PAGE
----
BOZEMAN -- Andrew Graybill, professor and chair of the William P. Clements Department of History and co-director of the Clements Center for Southwest Studies at Southern Methodist University, will discuss his book, "The Red and The White: A Family Saga of the American West," at 6 p.m. Wednesday, March 4, in the Hager Auditorium at Montana State University’s Museum of the Rockies.
A book signing will follow the lecture. This event is free and open to the public.
In his book, which won the Labriola Center American Indian National Book Award, Graybill traces the family history of Montana fur trader Malcolm Clarke and his Piegan Blackfeet bride, Coth-co-co-na, from the mid-nineteenth century, when such mixed marriages proliferated, to the first half of the twentieth century, when Clarke's children and grandchildren often encountered virulent prejudice. At the center of Graybill's history is the virtually unexamined 1870 Marias Massacre, on par with the more infamous slaughters at Sand Creek and Wounded Knee, an episode set in motion by the murder of Malcolm Clarke and in which Clarke's two sons rode with the Second U.S. Cavalry to kill their own relatives.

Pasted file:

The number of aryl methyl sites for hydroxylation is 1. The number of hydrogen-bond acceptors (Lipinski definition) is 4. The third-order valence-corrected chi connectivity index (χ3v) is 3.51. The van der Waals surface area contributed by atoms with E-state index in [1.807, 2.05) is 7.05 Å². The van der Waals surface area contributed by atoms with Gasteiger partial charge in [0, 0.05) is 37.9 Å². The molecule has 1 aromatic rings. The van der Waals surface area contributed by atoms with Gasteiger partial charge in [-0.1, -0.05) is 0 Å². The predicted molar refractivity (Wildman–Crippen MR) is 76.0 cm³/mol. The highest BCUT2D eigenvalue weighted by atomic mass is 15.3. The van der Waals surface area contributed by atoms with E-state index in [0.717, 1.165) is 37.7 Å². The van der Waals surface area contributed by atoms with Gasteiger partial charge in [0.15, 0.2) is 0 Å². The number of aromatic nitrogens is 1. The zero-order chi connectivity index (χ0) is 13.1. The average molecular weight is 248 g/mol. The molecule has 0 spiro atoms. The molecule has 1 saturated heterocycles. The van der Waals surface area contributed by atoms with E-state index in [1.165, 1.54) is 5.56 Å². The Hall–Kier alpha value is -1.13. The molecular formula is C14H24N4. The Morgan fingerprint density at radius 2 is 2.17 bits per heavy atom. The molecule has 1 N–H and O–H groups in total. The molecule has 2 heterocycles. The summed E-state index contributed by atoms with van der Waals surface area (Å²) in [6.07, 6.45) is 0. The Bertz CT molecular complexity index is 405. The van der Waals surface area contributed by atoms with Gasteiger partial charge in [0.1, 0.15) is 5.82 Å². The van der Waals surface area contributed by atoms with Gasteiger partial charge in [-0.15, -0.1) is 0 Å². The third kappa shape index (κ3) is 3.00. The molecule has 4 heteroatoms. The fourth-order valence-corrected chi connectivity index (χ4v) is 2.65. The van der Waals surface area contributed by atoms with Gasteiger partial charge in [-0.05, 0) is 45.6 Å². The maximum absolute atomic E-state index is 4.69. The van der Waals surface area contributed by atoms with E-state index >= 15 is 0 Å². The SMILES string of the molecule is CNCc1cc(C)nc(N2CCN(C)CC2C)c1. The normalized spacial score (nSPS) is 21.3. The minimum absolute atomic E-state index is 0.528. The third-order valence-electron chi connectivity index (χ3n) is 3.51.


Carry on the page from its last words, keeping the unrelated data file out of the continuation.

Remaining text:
Graybill is a historian of the North American West, with particular interest in expansion, borders, race, violence and the environment. He has written extensively about the history of the Great Plains and Montana. His first book, "Policing the Great Plains: Rangers, Mounties, and the North American Frontier, 1875-1910," is a comparative study of the two most famous constabularies in the world.
This event is co-sponsored by MSU’s Department of History and Philosophy and the Museum of the Rockies.
For more information, contact the Department of History and Philosophy at (406) 994-4395.
Evelyn Boswell, (406) 994-5135 or firstname.lastname@example.org